2019 Veterans Writing Award Winner!
We are thrilled to announce the winner of the 2019 Veterans Writing Award is Dewaine Farria for his novel Revolutions of All Colors. Farria’s writing has appeared in the New York Times, CRAFT, Drunken Boat, Outpost Magazine, and on the Afropunk website. He is a frequent contributor to The Mantle. He holds an MA in International and Area Studies from the University of Oklahoma and an MFA in Creative Writing from the Vermont College of Fine Arts. As a U.S. Marine, Dewaine served in Jordan and Ukraine. Besides his stint in the military, Dewaine has spent most of his professional life working for the United Nations, with assignments in the Russian North Caucasus, Kenya, Somalia, and Occupied Palestine. He presently lives in the Philippines with his wife, daughter, two sons, two cats, and a dog.
Farria answered a few questions for us about his writing and what inspires him.
SUP: Has your military service influenced your writing? In what ways?
DF: The Marine Corps taught me how much of life revolves around consistency and habits. The discipline I developed in the Marine Corps helped shape my, “every morning, butt in the chair” approach to writing. Certainly, my time in the military also heavily influenced my thoughts on patriotism, masculinity, and violence—themes that frequently pop up in my work.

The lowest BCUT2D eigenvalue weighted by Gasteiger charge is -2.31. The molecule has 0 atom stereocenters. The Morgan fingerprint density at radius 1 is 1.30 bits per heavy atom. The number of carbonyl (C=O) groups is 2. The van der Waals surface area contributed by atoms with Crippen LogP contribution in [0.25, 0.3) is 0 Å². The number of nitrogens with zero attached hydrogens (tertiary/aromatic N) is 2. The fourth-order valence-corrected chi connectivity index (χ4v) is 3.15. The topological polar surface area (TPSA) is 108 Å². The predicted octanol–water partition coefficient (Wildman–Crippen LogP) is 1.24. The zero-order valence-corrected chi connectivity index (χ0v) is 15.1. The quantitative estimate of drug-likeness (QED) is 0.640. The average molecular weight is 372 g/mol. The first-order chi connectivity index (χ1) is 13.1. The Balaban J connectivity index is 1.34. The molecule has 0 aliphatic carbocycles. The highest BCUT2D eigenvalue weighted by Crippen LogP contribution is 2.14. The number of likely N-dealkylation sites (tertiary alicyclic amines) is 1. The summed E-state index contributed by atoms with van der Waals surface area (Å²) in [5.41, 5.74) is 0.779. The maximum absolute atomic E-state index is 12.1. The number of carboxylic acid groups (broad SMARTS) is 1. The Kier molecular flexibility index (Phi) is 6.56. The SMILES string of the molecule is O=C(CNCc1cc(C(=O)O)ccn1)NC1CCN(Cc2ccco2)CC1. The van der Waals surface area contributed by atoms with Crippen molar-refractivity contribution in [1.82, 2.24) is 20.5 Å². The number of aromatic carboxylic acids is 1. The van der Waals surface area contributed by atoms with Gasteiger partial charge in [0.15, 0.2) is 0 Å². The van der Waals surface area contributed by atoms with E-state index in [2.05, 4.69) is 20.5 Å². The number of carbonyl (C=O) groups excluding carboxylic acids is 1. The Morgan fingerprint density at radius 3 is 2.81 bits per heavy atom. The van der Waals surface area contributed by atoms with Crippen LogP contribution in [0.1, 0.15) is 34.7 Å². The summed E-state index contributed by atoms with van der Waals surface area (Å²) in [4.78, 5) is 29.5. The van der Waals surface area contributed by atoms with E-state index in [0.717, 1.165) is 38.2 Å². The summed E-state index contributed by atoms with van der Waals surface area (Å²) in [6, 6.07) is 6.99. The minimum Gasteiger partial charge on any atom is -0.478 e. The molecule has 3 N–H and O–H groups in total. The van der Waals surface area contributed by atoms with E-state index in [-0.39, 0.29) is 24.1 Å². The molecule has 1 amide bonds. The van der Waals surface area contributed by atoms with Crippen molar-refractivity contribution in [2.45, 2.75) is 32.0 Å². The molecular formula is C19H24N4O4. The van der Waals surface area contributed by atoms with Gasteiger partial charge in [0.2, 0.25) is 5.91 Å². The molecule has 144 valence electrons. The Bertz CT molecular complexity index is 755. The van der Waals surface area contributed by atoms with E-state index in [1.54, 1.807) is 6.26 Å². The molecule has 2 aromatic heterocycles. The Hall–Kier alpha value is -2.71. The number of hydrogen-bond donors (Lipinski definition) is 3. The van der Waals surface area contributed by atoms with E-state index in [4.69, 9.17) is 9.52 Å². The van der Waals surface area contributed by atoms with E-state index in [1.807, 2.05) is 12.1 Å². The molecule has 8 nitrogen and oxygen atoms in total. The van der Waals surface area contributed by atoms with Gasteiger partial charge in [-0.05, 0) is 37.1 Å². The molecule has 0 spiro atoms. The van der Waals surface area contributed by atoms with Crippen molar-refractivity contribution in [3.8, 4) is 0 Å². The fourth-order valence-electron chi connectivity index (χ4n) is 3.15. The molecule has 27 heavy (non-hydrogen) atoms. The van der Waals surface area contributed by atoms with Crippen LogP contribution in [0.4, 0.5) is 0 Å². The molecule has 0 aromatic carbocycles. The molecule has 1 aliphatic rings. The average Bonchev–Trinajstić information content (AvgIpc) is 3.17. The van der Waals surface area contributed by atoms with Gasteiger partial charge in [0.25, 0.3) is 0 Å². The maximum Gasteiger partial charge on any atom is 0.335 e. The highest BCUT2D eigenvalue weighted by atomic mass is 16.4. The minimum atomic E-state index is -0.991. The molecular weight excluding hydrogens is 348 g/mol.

SUP: You’ve published both non-fiction and fiction in various print and online platforms. Do you see each as engaging with the reader in different ways?
DF: Good writing—whether it be poetry, fiction, or non-fiction—conveys truth. I consider myself a pretty forgiving reader. For a good story I’ll tolerate self-indulgent language, grammatical liberties, and slips in point of view. What I can’t abide is dishonesty; nothing disengages me from a piece of writing more quickly than the creeping desire to call “bullshit.” Convincing the reader to trust your narrator is the challenge and this is true regardless of genre or point of view—including for pieces with heavily journalistic elements (like this essay that I wrote for the New York Times last year).
SUP: What was the inspiration for this novel?
DF: My father inspired the novel. I built the book out of a short story called “Walking Point,” which contains a character loosely based on my dad. An early version of the story won second place in Line of Advance’s Colonel Darren L. Warren Writing Contest and can be found here.
SUP: Are you currently working on any writing projects?
DF: I’m about halfway done with a collection of short stories. Earlier this year, CRAFT published, “The Knife Intifada,” the first story from the collection. After I finish up these eight short stories, I plan to begin work on a collection of linked essays.